Thickness and weight are the other main points of difference in terms of size. The MacBook Air 15-inch is just 0.45 inches compared to the 0.6 inches of the MacBook Pro 14-inch. The MacBook Air really is the thinnest 15-inch laptop you can buy right now — and it really does look sleek next to the MacBook Pro. The two laptops are closer in weight, though the MacBook Air is still lighter at 3.3 pounds compared to the 3.5 pounds of the MacBook Pro.

From a design perspective, the other differences include the keyboard, which doesn’t have the killer black backdrop like the MacBook Pro. It also doesn’t have the on-deck speaker grille cutouts.

Lastly, you also get some more color options with the MacBook Air, including Starlight, Midnight, Silver, and Space Grey. The MacBook Pro is limited to just Silver and Space Grey.


The port selection of the MacBook Pro 14-inch.
Digital Trends

The MacBook Air 15 has less connectivity than the MacBook Pro 14, with just two Thunderbolt 4 ports and an audio jack (like the MacBook Air 13-inch). The MacBook Pro 14 M3 comes with just two Thunderbolt 4 ports as well, but it adds in an HDMI port and a full-sized SD card reader. The M3 Pro and Max models come with three Thunderbolt 4 ports.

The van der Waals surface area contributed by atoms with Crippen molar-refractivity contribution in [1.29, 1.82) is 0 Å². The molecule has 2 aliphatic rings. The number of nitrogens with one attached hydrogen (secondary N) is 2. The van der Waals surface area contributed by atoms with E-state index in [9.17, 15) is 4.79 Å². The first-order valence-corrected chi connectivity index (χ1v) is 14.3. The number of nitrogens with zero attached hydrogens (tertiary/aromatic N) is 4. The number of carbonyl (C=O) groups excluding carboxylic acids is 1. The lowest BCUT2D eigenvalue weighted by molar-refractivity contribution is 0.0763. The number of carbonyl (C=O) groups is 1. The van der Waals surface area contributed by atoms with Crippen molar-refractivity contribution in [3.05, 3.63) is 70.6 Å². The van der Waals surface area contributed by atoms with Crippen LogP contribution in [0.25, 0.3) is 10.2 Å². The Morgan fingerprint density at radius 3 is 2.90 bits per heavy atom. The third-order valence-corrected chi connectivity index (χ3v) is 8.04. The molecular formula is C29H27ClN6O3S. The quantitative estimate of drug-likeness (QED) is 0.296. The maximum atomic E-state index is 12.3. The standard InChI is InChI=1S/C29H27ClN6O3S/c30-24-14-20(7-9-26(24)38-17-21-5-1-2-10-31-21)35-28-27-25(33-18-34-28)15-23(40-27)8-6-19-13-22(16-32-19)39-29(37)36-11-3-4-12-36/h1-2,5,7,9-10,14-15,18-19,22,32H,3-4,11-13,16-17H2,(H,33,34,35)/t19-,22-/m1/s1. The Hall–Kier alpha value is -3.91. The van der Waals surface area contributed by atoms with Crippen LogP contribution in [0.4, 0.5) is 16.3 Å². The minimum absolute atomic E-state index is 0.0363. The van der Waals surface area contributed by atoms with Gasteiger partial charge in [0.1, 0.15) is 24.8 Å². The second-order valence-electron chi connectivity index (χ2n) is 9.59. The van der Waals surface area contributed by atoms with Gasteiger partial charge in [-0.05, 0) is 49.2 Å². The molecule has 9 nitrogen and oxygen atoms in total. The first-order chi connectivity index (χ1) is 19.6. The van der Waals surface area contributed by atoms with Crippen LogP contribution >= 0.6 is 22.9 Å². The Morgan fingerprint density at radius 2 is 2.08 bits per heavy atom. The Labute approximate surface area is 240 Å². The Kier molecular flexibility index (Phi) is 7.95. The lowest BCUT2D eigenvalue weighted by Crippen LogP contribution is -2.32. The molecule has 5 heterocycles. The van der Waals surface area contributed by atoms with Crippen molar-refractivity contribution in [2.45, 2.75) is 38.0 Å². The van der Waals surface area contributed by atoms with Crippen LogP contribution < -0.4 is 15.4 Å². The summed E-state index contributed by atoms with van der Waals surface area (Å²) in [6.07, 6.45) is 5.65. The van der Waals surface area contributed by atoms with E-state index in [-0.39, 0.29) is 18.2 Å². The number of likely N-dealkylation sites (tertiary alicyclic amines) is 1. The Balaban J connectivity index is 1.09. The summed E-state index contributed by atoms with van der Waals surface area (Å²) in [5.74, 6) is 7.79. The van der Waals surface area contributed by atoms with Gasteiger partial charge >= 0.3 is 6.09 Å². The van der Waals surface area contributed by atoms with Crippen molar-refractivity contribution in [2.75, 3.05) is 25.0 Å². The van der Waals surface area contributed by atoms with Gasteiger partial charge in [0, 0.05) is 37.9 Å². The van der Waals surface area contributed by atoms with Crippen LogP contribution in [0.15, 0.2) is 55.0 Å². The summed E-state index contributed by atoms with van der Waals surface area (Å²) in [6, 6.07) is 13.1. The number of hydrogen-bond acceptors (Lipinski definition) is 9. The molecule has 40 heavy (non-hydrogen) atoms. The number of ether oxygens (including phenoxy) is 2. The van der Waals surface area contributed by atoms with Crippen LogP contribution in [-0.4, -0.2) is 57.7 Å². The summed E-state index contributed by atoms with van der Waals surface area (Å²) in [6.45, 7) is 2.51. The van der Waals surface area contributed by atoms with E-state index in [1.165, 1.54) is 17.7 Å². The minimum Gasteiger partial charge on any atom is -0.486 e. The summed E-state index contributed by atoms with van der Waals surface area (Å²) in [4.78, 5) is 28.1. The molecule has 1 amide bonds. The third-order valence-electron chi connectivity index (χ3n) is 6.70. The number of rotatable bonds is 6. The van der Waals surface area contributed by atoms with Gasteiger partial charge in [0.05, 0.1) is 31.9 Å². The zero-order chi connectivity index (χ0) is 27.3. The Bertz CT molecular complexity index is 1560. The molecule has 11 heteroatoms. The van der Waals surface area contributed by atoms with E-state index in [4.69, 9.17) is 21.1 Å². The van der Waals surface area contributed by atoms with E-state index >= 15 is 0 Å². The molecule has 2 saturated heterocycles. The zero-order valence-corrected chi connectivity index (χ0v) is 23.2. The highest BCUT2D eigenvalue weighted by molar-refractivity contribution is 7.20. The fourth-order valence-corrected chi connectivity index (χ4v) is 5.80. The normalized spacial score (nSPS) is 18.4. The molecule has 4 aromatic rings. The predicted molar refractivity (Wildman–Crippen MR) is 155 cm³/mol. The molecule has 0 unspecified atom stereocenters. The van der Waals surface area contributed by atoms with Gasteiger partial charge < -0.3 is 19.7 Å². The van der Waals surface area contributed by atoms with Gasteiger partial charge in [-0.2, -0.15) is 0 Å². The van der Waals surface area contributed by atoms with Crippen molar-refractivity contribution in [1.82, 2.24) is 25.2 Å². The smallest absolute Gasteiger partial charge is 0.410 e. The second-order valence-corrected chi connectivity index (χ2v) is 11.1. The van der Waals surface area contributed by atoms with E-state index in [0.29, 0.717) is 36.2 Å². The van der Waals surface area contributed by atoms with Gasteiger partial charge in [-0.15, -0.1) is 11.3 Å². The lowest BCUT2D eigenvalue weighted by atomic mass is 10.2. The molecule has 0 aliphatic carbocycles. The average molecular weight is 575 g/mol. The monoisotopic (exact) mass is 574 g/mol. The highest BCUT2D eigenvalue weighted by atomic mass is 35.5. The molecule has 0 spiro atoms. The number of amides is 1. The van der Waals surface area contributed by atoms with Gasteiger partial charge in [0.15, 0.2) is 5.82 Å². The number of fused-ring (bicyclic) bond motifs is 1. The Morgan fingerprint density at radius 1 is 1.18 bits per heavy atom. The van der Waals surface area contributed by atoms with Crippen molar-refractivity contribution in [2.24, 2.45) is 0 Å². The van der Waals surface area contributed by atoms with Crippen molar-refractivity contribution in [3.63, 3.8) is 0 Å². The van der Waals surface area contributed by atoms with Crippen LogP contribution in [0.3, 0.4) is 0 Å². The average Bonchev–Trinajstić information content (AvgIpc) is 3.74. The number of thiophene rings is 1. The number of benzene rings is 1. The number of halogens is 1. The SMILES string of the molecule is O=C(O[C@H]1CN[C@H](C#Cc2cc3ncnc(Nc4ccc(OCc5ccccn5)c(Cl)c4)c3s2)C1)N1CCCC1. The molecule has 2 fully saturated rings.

That makes the MacBook Pro 14 a lot more expandable. Both utilize MagSafe 3 chargers, though, saving a Thunderbolt 4 port for external use. Both laptops now support the latest Wi-Fi 6E and Bluetooth 5.3 for wireless support.

Configured with the base M3 CPU, both laptops are limited to just one external display with up to 6K resolution at 60Hz. That’s true of both the MacBook Pro and MacBook Air. It’s technically possible to connect to more displays, but it requires a dock and some extra software. As of recently, you can have two external monitors connected (only on the M3 configurations), but it requires having the laptop lid closed.